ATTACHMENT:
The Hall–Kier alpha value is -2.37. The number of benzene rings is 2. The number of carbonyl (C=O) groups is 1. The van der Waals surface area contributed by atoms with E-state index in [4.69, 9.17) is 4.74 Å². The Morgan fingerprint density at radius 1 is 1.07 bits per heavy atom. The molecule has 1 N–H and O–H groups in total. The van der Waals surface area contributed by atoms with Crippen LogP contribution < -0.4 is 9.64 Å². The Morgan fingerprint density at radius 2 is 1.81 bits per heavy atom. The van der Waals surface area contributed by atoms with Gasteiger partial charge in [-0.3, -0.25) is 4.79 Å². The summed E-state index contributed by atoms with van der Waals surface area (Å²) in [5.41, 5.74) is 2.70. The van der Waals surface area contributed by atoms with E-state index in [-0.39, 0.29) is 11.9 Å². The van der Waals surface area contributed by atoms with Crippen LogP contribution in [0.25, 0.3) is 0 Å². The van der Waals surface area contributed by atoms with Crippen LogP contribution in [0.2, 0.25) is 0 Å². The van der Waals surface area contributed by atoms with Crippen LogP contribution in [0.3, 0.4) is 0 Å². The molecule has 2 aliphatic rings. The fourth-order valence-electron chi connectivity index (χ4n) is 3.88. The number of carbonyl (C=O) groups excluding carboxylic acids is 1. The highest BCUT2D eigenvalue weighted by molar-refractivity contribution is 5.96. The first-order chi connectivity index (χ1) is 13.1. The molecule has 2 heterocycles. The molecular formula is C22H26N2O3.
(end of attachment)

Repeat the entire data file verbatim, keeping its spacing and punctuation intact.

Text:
The Hall–Kier alpha value is -2.37. The number of benzene rings is 2. The number of carbonyl (C=O) groups is 1. The van der Waals surface area contributed by atoms with E-state index in [4.69, 9.17) is 4.74 Å². The Morgan fingerprint density at radius 1 is 1.07 bits per heavy atom. The molecule has 1 N–H and O–H groups in total. The van der Waals surface area contributed by atoms with Crippen LogP contribution < -0.4 is 9.64 Å². The Morgan fingerprint density at radius 2 is 1.81 bits per heavy atom. The van der Waals surface area contributed by atoms with Gasteiger partial charge in [-0.3, -0.25) is 4.79 Å². The summed E-state index contributed by atoms with van der Waals surface area (Å²) in [5.41, 5.74) is 2.70. The van der Waals surface area contributed by atoms with E-state index in [-0.39, 0.29) is 11.9 Å². The van der Waals surface area contributed by atoms with Crippen LogP contribution in [0.25, 0.3) is 0 Å². The van der Waals surface area contributed by atoms with Crippen LogP contribution in [0.2, 0.25) is 0 Å². The van der Waals surface area contributed by atoms with Crippen LogP contribution in [0.3, 0.4) is 0 Å². The molecule has 2 aliphatic rings. The fourth-order valence-electron chi connectivity index (χ4n) is 3.88. The number of carbonyl (C=O) groups excluding carboxylic acids is 1. The highest BCUT2D eigenvalue weighted by molar-refractivity contribution is 5.96. The first-order chi connectivity index (χ1) is 13.1. The molecule has 2 heterocycles. The molecular formula is C22H26N2O3.